1. A philosophy which emphasises the sacredness of all life, and our own part in the great web of creation.

2. Putting us back in touch with nature with a set of practices that help us feel at one again with nature, our ancestors,  our own bodies and our sense of spirit.

3. Healing, with practices that promote healing and rejuvenation, using spiritual and physical methods.

4. Affirming our life as a journey with rites of passage for blessing and naming children, and for marriage, death, etc.

5. Opening to other realities, with techniques for exploring other states of consciousness, other realities, the Otherworld .

6. Developing our potential, offering a path of self-development that encourages creative, psychological and intuitive abilities, intellectual and spiritual growth.

7. Magic – opening to the magic of being alive, how to bring ideas into manifestation, and the art of Journeying in quest of wisdom, healing and inspiration.

He also states that a central aim of Druidry today, via OBOD, is ‘to encourage us to broaden our understanding of love – so that we love widely and deeply.’ OBOD sees Druidry fostering, through its teachings and practices – and here I’m quoting directly –

·    Love of the Land, the Earth, the Wild – with a reverence for Nature.
·    Love of Peace – Druids were traditionally peace-makers and still are: each ceremony begins with Peace to the Quarters, there is a Druid’s Peace Prayer, and Druids plant peace groves.
·    Love of Beauty – The Druid path cultivates the Bard, the artist within, and fosters creativity.
·    Love of Justice – Druids were judges, and law-makers, Traditionally Druids were interested in restorative, not punitive justice.
·    Love of Story and Myth – Druidry recognizes the power of mythology and stories.
·    Love of History and Reverence for the Ancestors  Druidry recognises the forming power of the past.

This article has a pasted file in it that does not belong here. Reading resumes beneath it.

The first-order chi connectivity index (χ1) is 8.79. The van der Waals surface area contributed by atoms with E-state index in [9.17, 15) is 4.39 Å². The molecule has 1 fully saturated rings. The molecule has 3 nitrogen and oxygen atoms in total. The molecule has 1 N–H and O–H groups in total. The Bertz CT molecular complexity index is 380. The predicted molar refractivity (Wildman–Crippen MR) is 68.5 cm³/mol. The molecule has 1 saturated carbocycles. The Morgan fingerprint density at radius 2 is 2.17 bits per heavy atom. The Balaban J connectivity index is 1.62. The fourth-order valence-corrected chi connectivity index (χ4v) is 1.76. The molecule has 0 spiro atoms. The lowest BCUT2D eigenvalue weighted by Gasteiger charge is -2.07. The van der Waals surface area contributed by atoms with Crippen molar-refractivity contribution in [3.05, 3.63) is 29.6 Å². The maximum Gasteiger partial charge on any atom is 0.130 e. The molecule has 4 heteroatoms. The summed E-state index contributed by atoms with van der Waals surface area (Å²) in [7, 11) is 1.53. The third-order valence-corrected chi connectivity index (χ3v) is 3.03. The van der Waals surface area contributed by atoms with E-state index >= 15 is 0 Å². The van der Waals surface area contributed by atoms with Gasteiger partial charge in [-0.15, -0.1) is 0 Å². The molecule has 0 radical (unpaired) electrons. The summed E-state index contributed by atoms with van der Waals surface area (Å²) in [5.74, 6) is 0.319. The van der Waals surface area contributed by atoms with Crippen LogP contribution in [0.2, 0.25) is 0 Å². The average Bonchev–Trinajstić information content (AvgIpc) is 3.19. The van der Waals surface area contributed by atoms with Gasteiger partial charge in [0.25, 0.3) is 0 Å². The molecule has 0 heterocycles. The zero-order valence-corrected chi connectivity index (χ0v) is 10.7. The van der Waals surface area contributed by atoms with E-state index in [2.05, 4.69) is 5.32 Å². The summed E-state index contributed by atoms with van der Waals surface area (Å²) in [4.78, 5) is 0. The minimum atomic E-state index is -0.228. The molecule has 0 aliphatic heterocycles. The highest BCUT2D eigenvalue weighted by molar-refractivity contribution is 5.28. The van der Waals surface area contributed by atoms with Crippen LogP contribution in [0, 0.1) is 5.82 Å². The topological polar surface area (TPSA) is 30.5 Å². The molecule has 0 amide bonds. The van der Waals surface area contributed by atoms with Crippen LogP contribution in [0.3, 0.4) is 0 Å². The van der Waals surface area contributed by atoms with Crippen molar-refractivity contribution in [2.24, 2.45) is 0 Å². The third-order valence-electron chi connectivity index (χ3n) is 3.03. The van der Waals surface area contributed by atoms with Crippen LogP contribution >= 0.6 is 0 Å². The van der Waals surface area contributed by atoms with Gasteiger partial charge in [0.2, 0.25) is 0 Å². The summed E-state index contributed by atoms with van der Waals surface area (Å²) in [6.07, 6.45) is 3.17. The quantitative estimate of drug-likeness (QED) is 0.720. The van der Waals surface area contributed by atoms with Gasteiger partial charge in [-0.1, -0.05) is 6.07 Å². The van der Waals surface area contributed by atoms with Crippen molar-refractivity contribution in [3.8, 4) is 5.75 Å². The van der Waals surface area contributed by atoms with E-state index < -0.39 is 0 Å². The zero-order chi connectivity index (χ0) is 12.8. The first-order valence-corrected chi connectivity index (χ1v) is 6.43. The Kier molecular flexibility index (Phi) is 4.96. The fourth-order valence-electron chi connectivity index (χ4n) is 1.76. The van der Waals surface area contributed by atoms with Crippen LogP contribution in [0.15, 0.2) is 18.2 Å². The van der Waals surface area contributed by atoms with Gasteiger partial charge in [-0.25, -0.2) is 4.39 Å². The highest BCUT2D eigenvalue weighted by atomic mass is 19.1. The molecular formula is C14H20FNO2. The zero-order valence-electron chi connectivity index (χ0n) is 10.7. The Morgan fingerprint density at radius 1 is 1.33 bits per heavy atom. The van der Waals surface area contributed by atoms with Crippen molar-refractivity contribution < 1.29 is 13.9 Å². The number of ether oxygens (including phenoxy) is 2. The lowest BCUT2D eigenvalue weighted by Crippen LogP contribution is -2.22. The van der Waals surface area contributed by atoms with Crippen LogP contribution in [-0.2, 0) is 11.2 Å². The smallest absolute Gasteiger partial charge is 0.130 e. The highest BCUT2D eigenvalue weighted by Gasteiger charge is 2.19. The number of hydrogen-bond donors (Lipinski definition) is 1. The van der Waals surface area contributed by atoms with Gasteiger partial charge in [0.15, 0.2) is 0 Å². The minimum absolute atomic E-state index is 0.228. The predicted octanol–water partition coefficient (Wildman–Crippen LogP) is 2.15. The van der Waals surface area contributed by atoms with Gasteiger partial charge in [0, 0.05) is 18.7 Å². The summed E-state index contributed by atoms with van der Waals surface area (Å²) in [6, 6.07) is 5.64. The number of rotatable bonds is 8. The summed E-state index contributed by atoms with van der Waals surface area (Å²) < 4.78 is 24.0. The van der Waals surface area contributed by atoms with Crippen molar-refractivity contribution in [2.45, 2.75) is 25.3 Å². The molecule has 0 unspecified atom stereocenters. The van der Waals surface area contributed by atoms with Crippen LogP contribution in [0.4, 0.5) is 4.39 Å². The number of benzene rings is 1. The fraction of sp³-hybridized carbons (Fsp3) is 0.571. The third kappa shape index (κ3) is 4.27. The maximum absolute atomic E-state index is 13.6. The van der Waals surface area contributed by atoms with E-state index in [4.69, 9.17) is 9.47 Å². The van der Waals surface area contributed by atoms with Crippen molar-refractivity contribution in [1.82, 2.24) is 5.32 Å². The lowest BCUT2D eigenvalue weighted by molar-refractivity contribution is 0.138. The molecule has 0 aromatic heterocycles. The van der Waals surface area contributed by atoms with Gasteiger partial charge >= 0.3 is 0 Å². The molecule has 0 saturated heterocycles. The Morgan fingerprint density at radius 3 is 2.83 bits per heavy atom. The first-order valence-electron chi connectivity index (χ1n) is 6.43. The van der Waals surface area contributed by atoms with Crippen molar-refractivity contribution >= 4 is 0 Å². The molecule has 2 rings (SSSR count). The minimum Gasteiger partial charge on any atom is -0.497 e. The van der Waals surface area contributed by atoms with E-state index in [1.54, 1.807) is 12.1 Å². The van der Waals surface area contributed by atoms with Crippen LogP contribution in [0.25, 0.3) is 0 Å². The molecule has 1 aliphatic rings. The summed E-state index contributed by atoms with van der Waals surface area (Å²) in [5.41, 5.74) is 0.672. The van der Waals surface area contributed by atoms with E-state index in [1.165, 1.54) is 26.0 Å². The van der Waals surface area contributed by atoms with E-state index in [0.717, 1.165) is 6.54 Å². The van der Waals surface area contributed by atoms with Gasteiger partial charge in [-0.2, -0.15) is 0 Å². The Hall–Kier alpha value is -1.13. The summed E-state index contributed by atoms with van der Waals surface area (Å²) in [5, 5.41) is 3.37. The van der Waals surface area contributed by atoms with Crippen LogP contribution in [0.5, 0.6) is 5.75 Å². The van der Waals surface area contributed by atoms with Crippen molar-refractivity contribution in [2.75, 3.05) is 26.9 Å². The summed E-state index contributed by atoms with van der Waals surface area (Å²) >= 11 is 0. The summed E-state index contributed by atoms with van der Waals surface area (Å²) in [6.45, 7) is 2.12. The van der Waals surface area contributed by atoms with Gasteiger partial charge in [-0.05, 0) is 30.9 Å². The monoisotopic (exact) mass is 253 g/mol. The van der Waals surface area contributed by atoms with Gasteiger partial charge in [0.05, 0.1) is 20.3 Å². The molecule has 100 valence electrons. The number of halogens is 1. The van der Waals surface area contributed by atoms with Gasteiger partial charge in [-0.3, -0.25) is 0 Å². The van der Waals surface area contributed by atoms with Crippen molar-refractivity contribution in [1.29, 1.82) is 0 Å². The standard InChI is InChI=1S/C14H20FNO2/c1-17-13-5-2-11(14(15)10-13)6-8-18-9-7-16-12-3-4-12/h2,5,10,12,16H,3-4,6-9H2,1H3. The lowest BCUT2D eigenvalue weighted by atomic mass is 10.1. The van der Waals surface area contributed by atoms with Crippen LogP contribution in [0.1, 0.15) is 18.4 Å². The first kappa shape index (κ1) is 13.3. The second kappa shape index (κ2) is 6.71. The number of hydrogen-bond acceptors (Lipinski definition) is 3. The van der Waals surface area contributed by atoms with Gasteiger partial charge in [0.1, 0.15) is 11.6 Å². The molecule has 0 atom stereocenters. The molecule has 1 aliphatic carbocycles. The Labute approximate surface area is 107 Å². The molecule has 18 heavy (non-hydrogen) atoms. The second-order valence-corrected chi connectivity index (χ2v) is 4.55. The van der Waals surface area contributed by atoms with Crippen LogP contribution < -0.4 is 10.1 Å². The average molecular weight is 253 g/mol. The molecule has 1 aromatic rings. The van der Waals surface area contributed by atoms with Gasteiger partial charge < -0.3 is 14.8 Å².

·      Love of Trees – Druids today plant trees and study tree lore.
·    Love of Stones – Druids today build stone circles, collect stones and work with crystals.
·    Love of Truth – Druid philosophy is a quest for wisdom.
·    Love of Animals – Druidry sees animals as sacred, and teaches sacred animal lore.
·    Love of the Body – Druidry sees the body and sexuality as sacred.
·    Love of the Sun, Moon, Stars and Sky – Druid star lore, embodied in the old stories and in  the stone circles, teaches love for the Universe.
·    Love of Each Other – Druidry fosters the magic of relationship, of community.
·    Love of Life – Druidry encourages celebration and full commitment to life – it is not a spirituality that wants us to escape from life.


In conclusion, the final reason I can’t tell you definitively what Druidry is, is because it is not static.  It existed in ancient times, went underground, was revived  in the 17th and then again in the 20th centuries,  keeps its ties to the past and also builds on the Old Ways to bring them into the present. It doesn’t change so much as evolve; while it keeps its essential character, it continues to grow – though perhaps not away from so much as more into itself.


Note: For this talk, in addition to texts mentioned above, I consulted The Druid's Primer by Luke Eastwood.

(Picture: Fair use)